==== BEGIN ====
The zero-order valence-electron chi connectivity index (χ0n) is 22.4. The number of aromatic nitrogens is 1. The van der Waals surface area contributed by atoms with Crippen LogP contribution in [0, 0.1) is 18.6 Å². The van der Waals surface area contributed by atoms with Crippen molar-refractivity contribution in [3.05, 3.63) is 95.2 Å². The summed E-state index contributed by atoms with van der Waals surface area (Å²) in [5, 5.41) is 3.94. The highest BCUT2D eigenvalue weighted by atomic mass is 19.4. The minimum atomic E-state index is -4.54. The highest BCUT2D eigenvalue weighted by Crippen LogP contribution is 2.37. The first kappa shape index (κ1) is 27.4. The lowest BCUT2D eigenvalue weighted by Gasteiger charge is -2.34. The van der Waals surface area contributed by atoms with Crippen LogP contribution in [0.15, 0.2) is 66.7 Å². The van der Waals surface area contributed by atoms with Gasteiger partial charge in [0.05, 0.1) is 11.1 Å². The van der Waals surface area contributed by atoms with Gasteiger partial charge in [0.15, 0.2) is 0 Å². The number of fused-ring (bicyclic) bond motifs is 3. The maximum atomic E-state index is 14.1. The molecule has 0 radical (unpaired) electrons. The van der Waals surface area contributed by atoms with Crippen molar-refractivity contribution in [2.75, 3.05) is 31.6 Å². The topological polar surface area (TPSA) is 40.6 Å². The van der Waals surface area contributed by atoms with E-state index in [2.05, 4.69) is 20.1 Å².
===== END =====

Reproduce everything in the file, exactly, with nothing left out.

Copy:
The zero-order valence-electron chi connectivity index (χ0n) is 22.4. The number of aromatic nitrogens is 1. The van der Waals surface area contributed by atoms with Crippen LogP contribution in [0, 0.1) is 18.6 Å². The van der Waals surface area contributed by atoms with Crippen molar-refractivity contribution in [3.05, 3.63) is 95.2 Å². The summed E-state index contributed by atoms with van der Waals surface area (Å²) in [5, 5.41) is 3.94. The highest BCUT2D eigenvalue weighted by atomic mass is 19.4. The minimum atomic E-state index is -4.54. The highest BCUT2D eigenvalue weighted by Crippen LogP contribution is 2.37. The first kappa shape index (κ1) is 27.4. The lowest BCUT2D eigenvalue weighted by Gasteiger charge is -2.34. The van der Waals surface area contributed by atoms with Crippen LogP contribution in [0.15, 0.2) is 66.7 Å². The van der Waals surface area contributed by atoms with Gasteiger partial charge in [0.05, 0.1) is 11.1 Å². The van der Waals surface area contributed by atoms with Gasteiger partial charge in [0.15, 0.2) is 0 Å². The number of fused-ring (bicyclic) bond motifs is 3. The maximum atomic E-state index is 14.1. The molecule has 0 radical (unpaired) electrons. The van der Waals surface area contributed by atoms with Crippen molar-refractivity contribution in [2.75, 3.05) is 31.6 Å². The topological polar surface area (TPSA) is 40.6 Å². The van der Waals surface area contributed by atoms with E-state index in [2.05, 4.69) is 20.1 Å².